To help address some of the ethical dilemmas teachers face in the classroom environment, including social media, University of Phoenix has integrated ethical decision-making into coursework and offers specific Continuing Education for Teachers courses to help teachers navigate the increasingly social landscape.

Tips to Help Teachers ‘Like’ Social Media for Classroom Use

Cook says integrating social media in the classroom can be challenging for teachers, but also very rewarding. Cook offers the following tips for engaging students in the classroom using social media platforms.

  1. Start small. Start a closed classroom Facebook group and encourage students to post and interact with each other. This is an excellent way for students to incorporate a popular social channel into a learning opportunity. From there, build out lesson plans that involve social media platforms. Other options include starting a topical Twitter feed or requiring students to blog about educational topics.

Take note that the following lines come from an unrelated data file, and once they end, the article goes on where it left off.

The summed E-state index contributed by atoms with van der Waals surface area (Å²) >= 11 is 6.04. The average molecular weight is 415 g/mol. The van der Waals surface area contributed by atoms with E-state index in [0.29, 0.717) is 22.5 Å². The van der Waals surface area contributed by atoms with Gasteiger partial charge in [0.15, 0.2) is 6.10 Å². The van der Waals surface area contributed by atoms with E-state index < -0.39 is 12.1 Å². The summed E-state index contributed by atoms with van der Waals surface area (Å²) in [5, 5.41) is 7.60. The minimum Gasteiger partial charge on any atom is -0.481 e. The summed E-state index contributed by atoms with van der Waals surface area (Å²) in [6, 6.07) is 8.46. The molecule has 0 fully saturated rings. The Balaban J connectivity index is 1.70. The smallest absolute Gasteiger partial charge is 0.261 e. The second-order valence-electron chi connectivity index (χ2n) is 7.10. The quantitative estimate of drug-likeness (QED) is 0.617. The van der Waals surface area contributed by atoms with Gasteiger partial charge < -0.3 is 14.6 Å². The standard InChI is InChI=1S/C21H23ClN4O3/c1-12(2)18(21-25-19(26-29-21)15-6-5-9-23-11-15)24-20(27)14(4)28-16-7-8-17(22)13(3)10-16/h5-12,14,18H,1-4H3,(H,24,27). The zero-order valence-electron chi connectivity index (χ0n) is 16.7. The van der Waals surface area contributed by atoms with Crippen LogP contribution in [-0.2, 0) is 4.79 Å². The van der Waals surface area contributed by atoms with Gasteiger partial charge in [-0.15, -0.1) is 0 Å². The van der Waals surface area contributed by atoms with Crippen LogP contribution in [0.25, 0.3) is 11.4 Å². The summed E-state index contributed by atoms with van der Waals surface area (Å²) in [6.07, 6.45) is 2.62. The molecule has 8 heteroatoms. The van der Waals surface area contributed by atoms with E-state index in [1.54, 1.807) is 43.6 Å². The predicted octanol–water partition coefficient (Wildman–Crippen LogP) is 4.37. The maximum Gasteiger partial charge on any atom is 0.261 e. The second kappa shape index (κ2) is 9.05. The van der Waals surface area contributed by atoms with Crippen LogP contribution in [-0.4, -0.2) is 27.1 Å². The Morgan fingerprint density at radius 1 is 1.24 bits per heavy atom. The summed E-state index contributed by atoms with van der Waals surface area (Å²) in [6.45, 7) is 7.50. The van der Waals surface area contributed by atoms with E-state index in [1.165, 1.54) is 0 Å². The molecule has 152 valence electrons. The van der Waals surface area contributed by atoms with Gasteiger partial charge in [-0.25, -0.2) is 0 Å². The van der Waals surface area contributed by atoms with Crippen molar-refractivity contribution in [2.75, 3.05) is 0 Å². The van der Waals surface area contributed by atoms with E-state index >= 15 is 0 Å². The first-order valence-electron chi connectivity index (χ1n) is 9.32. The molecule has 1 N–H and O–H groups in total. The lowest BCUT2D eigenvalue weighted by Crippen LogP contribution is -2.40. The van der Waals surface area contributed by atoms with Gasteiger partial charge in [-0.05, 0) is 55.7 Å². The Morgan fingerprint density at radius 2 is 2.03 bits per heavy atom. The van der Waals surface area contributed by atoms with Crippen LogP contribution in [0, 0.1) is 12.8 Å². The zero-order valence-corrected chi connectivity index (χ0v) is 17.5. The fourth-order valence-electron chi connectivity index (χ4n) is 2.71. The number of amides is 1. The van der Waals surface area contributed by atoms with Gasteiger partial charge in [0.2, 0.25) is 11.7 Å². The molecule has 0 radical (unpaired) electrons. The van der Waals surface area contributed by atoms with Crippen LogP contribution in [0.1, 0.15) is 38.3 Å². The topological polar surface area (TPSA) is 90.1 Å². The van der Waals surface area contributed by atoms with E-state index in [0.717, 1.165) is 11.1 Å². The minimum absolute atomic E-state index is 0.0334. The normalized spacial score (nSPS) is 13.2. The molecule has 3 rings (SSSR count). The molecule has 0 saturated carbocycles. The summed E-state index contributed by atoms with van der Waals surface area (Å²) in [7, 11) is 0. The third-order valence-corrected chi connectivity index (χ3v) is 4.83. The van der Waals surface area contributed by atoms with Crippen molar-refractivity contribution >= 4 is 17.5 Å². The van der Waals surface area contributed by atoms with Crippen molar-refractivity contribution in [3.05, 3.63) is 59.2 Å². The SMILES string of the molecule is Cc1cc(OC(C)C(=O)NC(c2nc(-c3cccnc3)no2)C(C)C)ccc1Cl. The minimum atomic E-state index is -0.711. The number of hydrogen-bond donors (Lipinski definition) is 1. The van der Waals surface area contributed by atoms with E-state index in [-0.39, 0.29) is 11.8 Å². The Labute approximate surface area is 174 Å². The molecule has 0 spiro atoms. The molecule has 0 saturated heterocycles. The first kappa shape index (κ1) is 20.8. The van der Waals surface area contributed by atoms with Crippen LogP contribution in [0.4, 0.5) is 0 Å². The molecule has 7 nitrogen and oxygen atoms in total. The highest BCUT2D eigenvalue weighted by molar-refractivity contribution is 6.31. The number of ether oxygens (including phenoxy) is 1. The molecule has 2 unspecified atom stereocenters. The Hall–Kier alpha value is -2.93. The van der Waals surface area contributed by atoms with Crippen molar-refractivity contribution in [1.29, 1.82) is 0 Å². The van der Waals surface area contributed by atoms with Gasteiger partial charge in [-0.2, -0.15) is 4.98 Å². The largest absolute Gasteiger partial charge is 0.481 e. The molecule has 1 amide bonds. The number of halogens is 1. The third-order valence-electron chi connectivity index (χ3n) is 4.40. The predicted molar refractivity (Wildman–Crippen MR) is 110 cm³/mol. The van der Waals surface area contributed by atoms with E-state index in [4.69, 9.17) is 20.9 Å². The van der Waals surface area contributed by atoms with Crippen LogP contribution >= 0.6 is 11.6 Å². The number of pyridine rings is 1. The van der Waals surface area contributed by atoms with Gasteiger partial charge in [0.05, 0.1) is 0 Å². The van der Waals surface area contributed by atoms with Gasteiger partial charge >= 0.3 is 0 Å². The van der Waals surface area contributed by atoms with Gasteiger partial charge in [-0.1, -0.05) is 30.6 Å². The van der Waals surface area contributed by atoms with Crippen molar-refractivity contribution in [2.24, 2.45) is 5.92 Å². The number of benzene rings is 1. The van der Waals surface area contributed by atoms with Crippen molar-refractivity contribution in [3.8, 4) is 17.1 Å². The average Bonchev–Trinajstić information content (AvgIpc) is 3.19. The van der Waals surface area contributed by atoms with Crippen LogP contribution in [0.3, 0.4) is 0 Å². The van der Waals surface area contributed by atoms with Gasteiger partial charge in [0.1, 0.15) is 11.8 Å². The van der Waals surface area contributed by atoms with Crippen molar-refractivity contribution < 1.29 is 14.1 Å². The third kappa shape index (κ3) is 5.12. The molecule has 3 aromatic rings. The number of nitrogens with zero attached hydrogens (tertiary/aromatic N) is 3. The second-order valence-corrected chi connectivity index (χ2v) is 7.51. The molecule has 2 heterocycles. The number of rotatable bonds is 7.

2. Create boundaries. Develop guidelines for how you plan to interact with students and parents and communicate it clearly. Set these policies early on and stick to the plan. Having students help develop guidelines can also help them set boundaries in their own personal social media usage.
  3. Be channel agnostic. With so many tools at your disposal, it’s important to focus on what you want to accomplish and then determine the channel. Also, don’t be afraid to engage students in the process of figuring out what is right for the classroom. It can be a great critical thinking exercise and a way to empower students to make choices in their learning experiences.